The real estate agent conducts the price negotiation between buyer and seller and then provides the notary with the necessary documents related to the purchase.

For the most part, there are six documents required by the notary:

  1. Atto di provenienza (ownership title)
  2. Floor plan
  3. Visura catastale (cadastral document)
  4. Attestato di prestazione energetica (energy certificate)
  5. Building permits if the house was built after September 1967
  6. Seller and buyer identification documents including passports and tax codes (your realtor will provide you with a tax code for free)

More documents might be required, especially if the house includes substantial land… but let’s start with the basics.

1. The Purchase Proposal

This document communicates the intention to buy certain property, at a certain price, within a certain amount of time. The purchase proposal is not binding until both parties have signed it. It provides time to perform due diligence and ensures that the seller won’t sell the property to anyone else in the meantime.

It also gives you time to apply for a mortgage without the risk of losing the house. Your offer will require a small deposit, for example 2,000 euros. This amount is returned if the house documents aren’t in perfect order or if the requested conditions can’t be met.

In my experience as a real estate agent, I’ve often skipped the purchase proposal step, usually for one of the following reasons:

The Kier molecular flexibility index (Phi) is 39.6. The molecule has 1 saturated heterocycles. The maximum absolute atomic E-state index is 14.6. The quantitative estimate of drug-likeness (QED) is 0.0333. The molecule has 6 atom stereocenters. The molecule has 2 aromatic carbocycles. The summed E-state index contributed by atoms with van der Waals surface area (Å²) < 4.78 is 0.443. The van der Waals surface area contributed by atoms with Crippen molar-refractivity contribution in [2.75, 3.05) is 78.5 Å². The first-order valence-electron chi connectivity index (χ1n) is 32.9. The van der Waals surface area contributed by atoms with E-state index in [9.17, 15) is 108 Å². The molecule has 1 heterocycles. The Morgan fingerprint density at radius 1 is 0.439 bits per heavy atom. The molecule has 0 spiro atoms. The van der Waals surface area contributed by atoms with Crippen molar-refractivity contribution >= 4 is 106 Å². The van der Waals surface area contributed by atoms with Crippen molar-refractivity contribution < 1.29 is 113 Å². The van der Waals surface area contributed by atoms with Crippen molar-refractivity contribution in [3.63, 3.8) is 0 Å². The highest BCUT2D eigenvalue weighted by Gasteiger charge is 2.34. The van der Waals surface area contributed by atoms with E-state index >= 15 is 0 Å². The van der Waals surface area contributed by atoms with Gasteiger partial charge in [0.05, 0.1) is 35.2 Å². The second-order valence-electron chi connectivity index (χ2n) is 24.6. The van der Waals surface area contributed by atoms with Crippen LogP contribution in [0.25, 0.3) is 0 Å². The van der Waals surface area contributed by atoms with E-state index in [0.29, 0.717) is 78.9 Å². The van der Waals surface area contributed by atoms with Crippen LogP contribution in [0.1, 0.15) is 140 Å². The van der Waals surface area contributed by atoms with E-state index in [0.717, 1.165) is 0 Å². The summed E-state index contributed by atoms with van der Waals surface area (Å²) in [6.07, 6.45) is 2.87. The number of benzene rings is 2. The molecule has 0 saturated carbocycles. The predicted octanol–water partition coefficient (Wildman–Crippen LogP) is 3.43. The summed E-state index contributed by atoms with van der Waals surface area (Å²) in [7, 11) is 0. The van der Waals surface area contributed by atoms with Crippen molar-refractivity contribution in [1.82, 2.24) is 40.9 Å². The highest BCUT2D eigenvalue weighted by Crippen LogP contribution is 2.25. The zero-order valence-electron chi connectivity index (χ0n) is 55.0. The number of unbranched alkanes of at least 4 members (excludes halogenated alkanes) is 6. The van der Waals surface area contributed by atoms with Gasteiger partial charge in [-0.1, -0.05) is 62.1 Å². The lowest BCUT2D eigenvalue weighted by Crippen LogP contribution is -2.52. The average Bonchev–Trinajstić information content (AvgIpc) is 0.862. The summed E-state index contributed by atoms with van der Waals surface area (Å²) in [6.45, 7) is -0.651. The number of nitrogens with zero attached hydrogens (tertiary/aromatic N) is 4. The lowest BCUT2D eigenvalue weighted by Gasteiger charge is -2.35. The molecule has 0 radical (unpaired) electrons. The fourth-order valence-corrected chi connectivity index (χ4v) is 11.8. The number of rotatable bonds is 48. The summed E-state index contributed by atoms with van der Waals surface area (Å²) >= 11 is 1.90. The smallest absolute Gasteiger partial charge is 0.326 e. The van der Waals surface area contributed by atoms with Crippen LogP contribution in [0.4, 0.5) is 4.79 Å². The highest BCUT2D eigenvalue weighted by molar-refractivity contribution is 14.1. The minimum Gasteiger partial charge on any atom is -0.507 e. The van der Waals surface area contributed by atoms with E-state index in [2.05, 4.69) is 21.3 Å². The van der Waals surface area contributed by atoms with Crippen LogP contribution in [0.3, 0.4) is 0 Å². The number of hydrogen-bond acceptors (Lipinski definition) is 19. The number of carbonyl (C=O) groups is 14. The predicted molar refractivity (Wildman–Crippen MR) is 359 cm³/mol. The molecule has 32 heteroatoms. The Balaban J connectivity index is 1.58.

1. I request all necessary sale documents in advance, so I already know the property is ready to sell.
  2. The market in Abruzzo isn’t very fast, so potential buyers have time for due diligence without worrying that the house will be sold to someone else.
  3. My clients usually pay cash, so they don’t need time to obtain funds.
  4. Often, sellers don’t want to waste time on a contract that might end up going nowhere.

2. The Preliminary Agreement

Once you have your verbal or written offer accepted, the notary has checked all documents and provided a final estimate, you have your funds in order, and you’re ready to buy, you’ll proceed with the preliminary contract.

In Italian, this document is called the Compromesso or Contratto Preliminare and it specifies the official details, including the agreed upon price, the closing date, the deposit amount, existing mortgages, what’s included (furnishings and fixtures), and any other contractual points that need to be addressed or fulfilled.

The preliminary agreement can be prepared by your realtor or the notary. I usually write the preliminary agreement in both English and Italian. Generally speaking, the time frame between the signing of the preliminary agreement and the final closing at the notary office is two to three months.

The preliminary agreement is a binding document requiring a down payment of at least 10% of the total property price. The realtor registers it at the local tax office. If the buyer backs out of the deal, he’ll lose his deposit to the seller. If the seller breaks the contract, he pays the buyer double the amount received.

3. Final Deed Of Sale